Lawsuit: Rikers correction officers wrongfully arrested visitors bringing books to inmates
Five New Yorkers said they were falsely arrested earlier this year after COs accused them of soaking the books they brought in with a liquid form of the drug K2
New York Daily News
Officials are using every trick in the book to keep drugs out of Rikers Island — including banning books, according to a new lawsuit.
The censorship is so entrenched that correction officers have been arresting visitors who bring books to detainees, accusing the visitors of soaking the pages with synthetic marijuana, the lawsuit said.
Five New Yorkers said they were falsely arrested earlier this year after correction officers accused them of soaking the books they brought in with a liquid form of the drug K2.
Rikers visitor Cynthia Neat said she was trying to bring a Koran to a friend in March when she was accused of drug smuggling and tossed in a holding cell before she was arraigned and released.
According to the lawsuit, Neat, 54, was refused food and use of a toilet, and had to watch as an inmate dropped his pants and peed on the floor while another threw up four times from drug withdrawal.
“I don’t want this to happen to anyone else. No one deserves this,” she said. “I never in my life want to experience that again. When I got home all I wanted to do was take showers. I just don’t trust the law anymore. Every time I think about that day, I just get so frustrated.”
Neat, who lives in the Upper West Side, was charged with five counts of drug possession and smuggling. The charges were dismissed 13 days later. But she was banned from Rikers for six months anyway, and her friend was barred from contact visits for six months. She was also suspended from her job for three weeks.
The lawsuit claims correction officers “embarked on a campaign” of arresting visitors who brought books to people detained in the city jails. The lawsuit seeks class action status claiming there may be dozens of other people similarly arrested for bringing in books.
“We know there are others out there,” said their lawyer Julia P. Kuan of Romano and Kuan PLLC. “It’s outrageous and unconstitutional that the Department of Correction would target innocent visitors to Rikers Island and falsely arrest and prosecute them simply because they brought a book to jail.”
Each of the five visitors was arrested and held for hours, then charged with felonies, which were later all dismissed, Kuan said. And even after the charges were dropped, they were banned from later visiting inmates. The detainees they were trying to see were also barred from contact visits, Kuan said.
Kathy Camacho, 44, went to Rikers Sept. 2, 2018 to see her son, 25. She was carrying two packages with her, including a book of crossword puzzles. She twice went through the metal detector and was sniffed by dogs without incident, she said.
As soon as she went to get her packages, two correction officers shouted that she was trying to smuggle K2 into the jail. They claimed K2 liquid had been placed on the pages of the book.
The officers put her in a room for hours and ignored her denials that the books contained K2, according to the lawsuit. She was arrested, held over night in a cell in the Bronx, the lawsuit said. She was charged with five counts of drug possession and smuggling.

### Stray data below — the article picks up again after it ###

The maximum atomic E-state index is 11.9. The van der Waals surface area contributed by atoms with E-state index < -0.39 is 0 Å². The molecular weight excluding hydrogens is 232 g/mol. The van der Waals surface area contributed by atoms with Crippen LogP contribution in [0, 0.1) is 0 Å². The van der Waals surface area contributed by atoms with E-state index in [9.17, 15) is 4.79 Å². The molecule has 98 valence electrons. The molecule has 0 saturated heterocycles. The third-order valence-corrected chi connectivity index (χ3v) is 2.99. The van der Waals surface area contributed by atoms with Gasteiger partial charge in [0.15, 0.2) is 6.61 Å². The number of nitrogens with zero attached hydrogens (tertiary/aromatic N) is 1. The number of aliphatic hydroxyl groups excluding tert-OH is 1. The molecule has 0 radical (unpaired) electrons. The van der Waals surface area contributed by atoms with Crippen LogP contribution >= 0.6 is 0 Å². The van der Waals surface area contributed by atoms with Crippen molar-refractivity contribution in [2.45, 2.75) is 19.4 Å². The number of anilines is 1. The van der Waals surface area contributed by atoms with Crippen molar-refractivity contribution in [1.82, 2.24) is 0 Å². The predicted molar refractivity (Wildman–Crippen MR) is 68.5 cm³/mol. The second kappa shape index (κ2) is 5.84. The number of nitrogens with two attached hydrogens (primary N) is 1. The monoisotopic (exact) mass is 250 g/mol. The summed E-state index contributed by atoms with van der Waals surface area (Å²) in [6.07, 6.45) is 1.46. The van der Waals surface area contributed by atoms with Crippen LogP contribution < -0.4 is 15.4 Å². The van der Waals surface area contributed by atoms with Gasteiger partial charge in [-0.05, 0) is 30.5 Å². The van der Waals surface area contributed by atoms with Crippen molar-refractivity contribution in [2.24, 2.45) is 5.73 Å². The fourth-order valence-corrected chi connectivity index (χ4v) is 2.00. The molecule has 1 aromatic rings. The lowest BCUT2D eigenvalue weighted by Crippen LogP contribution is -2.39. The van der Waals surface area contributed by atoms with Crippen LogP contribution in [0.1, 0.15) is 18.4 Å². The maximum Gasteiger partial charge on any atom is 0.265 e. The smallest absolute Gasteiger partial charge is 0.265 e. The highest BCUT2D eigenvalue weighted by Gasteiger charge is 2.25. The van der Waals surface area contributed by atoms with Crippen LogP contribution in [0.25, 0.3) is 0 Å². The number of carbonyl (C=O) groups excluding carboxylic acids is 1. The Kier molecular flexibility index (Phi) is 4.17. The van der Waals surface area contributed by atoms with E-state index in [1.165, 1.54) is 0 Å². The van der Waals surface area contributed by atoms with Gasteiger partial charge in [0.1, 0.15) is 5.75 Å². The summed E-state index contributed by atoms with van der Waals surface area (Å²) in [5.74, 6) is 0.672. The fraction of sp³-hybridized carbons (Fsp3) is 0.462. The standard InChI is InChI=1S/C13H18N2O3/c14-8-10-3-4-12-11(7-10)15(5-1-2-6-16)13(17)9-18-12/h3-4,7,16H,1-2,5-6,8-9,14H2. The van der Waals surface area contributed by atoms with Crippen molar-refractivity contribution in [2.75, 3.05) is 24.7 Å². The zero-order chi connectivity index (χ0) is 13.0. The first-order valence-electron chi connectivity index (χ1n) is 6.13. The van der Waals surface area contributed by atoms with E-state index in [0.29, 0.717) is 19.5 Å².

Tests showed the books contained no drug, and the charges were dismissed a month later, but Camacho was still banned for visiting the jails for a year. And her son was prohibited from contact visits for six months, according to court papers.
“It was embarrassing. It was scary. I have never been in the system,” Camacho said. “I said how can I have K2. I had been seeing my son for two years and I had already been searched that day. I couldn’t even see my son for a whole year. I had to arrange for cousins and family members to go see him.”
Justine Rodriguez, a mom with a 4-year-old son, was visiting a friend Feb. 20 and brought a book to read while she endured the endless waits on the island. She was searched twice and sniffed by dogs without incident and then arrested on the same smuggling charges, according to the lawsuit. She had to wait until April 4 for the charges to be dismissed. But she was barred from visiting Rikers for six months, and her incarcerated friend was also barred from contact visits from anyone including his mother.
Derick Mason brought a book on Feb. 20 for a friend detained on Rikers. The books pages were damp from wet winter weather, the lawsuit said. A dog sniffed him without incident. He was taken to a room, searched again and then arrested for allegedly bringing in K2 soaked into the pages of the book.
The charges were dismissed on April and he was still banned from the jails for six months. He missed two days of work and lost his bartending job, according to the lawyer. He remained unemployed for months.
Nicole Fludd tried to visit her boyfriend on Feb. 28. She had an old book with her to give to him. She was searched twice and arrested, even though no contraband was found. The allegation was that she, too, had brought in K2 soaked into the pages of the book. The charges were dismissed March 19. But she lost a day of work and was barred from visiting for six months. Her boyfriend was barred from contact visits.
The lawsuit specifically names nine correction officers and mentions as many as 30 other potential defendants. It does not identify a dollar amount, but seeks punitive and compensatory damages.
“We will review the complaint,” Law Department spokesman Christian Madrid said.